The Drakher speak their own language, Dhe-khalan, which has its own written equivalent. The language and written word is highly changeable from one Drakher clan to the next so the writings of two vastly separated clans might appear to be two completely different languages. The spoken tongue is not too difficult for non-Drakher to learn, though learning enough Dhe-khalan to communicate with Drakher from other clans can quickly become a difficult task. The written language is much more difficult to learn as it is comprised of thousands of characters which must be memorized before even simple sentences can be understood. The Drakher also have a simplified version of their written text called Dam. This set of way-runes are used as signposts and warnings through-out the underground. Any serious adventurer of the underground should take the time to learn the useful and commonly encountered Dam runes.
Drakher are given two names, one at their birth and a second at their death. Their birth name typically is influenced by some expectation
that the child's parents have for their newborn. Their death name is an important symbol of what they actually accomplished in life and is how
the Drakher will be remembered in written texts and how they will be called when they live no more. A Drakher cannot choose their own death
name, it is given to them once they are already dead. Thus it is an important task to a Drakher to have done something noteworthy, memorable,
and deserving of a good death-name before they pass on into the afterlife. Some Drakher believe that without a death-name a spirit cannot rest
soundly and will never find comfort in the afterlife. Following this belief, sometimes a particularly disliked or unaccomplished Drakher will be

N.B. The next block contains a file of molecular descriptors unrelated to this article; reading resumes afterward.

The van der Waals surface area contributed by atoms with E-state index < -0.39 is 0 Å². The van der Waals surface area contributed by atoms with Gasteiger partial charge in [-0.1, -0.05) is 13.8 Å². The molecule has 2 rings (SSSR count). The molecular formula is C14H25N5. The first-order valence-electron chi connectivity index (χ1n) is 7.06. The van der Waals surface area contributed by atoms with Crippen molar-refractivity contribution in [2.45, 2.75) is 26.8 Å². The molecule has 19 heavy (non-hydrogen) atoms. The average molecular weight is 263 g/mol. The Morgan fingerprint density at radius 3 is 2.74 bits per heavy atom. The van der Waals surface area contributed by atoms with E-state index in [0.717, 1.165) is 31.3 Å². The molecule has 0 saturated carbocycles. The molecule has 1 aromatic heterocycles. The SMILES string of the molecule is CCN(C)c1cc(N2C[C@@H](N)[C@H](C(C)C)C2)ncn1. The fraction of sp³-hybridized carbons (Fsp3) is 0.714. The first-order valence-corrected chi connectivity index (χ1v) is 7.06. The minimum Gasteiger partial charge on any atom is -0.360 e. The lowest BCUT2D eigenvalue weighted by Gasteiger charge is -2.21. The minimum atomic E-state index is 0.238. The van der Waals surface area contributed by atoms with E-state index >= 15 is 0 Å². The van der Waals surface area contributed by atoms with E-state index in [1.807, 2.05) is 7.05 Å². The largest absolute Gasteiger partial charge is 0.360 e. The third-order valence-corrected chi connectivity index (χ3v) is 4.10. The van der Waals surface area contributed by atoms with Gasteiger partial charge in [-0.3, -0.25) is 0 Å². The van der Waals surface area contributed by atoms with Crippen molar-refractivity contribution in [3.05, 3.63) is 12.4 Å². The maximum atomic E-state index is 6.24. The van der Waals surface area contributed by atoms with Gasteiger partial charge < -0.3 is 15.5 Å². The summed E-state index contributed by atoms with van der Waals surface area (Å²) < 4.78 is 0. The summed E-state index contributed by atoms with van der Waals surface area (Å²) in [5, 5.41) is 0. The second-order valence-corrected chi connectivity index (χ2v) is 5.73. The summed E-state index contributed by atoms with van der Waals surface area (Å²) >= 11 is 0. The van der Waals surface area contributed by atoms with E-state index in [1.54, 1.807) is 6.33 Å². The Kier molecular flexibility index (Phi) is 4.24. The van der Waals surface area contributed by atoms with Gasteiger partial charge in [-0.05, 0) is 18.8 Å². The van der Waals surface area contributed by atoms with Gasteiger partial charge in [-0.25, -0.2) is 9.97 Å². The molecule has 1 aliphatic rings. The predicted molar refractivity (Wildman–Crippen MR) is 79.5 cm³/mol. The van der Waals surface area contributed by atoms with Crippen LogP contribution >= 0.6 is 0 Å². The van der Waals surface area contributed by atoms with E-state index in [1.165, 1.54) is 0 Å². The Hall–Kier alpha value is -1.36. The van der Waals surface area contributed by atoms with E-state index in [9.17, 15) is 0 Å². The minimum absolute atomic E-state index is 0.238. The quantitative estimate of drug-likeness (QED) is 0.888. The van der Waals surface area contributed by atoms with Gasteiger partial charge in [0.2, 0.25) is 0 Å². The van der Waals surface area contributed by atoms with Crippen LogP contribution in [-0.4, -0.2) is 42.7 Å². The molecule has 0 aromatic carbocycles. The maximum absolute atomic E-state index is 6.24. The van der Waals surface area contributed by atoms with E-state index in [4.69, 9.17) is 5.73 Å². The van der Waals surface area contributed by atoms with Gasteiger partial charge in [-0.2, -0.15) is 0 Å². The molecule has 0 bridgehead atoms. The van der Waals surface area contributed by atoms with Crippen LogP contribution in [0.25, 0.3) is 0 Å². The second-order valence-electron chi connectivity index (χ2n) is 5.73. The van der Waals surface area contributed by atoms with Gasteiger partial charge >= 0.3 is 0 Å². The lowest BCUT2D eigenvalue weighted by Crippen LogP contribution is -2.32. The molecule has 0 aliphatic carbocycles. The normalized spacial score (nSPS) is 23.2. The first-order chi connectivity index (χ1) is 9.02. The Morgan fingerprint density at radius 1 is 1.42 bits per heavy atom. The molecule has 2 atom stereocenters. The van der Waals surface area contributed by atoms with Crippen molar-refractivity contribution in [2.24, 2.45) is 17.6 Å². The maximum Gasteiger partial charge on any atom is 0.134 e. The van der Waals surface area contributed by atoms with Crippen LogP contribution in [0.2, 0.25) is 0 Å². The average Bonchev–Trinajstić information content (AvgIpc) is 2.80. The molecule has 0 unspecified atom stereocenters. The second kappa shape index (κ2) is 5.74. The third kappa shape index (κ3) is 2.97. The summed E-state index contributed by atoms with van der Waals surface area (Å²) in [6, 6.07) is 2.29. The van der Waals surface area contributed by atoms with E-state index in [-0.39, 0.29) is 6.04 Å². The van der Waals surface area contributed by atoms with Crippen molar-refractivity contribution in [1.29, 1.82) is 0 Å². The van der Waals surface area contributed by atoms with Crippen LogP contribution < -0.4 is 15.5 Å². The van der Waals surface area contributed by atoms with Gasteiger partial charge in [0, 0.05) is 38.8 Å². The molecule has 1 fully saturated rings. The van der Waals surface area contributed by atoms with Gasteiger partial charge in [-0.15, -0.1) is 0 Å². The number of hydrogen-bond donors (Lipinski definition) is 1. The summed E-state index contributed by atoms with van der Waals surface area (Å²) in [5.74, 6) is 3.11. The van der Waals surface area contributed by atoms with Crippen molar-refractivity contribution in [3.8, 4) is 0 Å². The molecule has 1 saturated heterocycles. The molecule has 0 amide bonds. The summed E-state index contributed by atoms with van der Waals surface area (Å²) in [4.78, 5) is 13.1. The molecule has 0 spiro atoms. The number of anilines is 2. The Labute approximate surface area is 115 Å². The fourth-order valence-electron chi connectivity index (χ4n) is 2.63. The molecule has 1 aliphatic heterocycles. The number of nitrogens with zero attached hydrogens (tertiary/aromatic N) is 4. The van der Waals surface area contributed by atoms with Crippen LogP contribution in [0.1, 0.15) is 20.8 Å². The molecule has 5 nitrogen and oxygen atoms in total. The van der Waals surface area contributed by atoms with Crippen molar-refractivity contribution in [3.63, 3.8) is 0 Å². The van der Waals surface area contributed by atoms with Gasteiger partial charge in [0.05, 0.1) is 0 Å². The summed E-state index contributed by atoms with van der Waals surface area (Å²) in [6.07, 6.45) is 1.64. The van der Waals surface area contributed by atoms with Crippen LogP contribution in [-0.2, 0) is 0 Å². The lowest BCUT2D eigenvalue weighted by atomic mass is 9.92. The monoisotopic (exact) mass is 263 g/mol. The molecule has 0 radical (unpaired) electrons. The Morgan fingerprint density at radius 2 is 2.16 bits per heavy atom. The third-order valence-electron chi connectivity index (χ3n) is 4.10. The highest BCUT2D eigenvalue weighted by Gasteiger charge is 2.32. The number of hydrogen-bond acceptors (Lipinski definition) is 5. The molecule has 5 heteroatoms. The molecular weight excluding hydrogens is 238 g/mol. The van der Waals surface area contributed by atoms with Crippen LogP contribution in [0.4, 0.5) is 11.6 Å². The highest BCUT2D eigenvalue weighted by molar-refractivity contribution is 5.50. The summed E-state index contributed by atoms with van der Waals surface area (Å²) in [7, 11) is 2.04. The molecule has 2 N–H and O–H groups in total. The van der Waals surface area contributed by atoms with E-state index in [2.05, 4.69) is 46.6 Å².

punished by never receiving a death-name, condemning their spirit to forever wander aimlessly through-out the afterlife.
Knowledge, power, vengeance, to prove oneself, to escape Drakher society, or merely for a change of pace, there are many reasons for a Drakher elf to go adventuring. Drakher elves make an effective addition to adventuring parties that prefer politics or blood-thirsty combat. As long as the party is on the move, progressing to some goal, it is easy to keep a Drakher character satisfied. Aimless wandering, months of sitting around, being lost in the woods, or mundane guard duty are tasks which will leave a Drakher frustrated. It is challenge and success or the impending anticipation of it that gets them going. This doesn't mean that Drakher are impatient. Drakher are known to carefully lay plans that may take years before fruition. It is not the speed of the task to be done, but the having a task to be done which is important to a Drakher. Some adventuring groups may find a Drakher companion to be too demanding, intense and focused. Many groups enjoy side adventures and excursions over the course of a longer campaign. A Drakher elf is the kind of person who might just ignore the villagers in distress if it means success in some endeavor they have undertaken.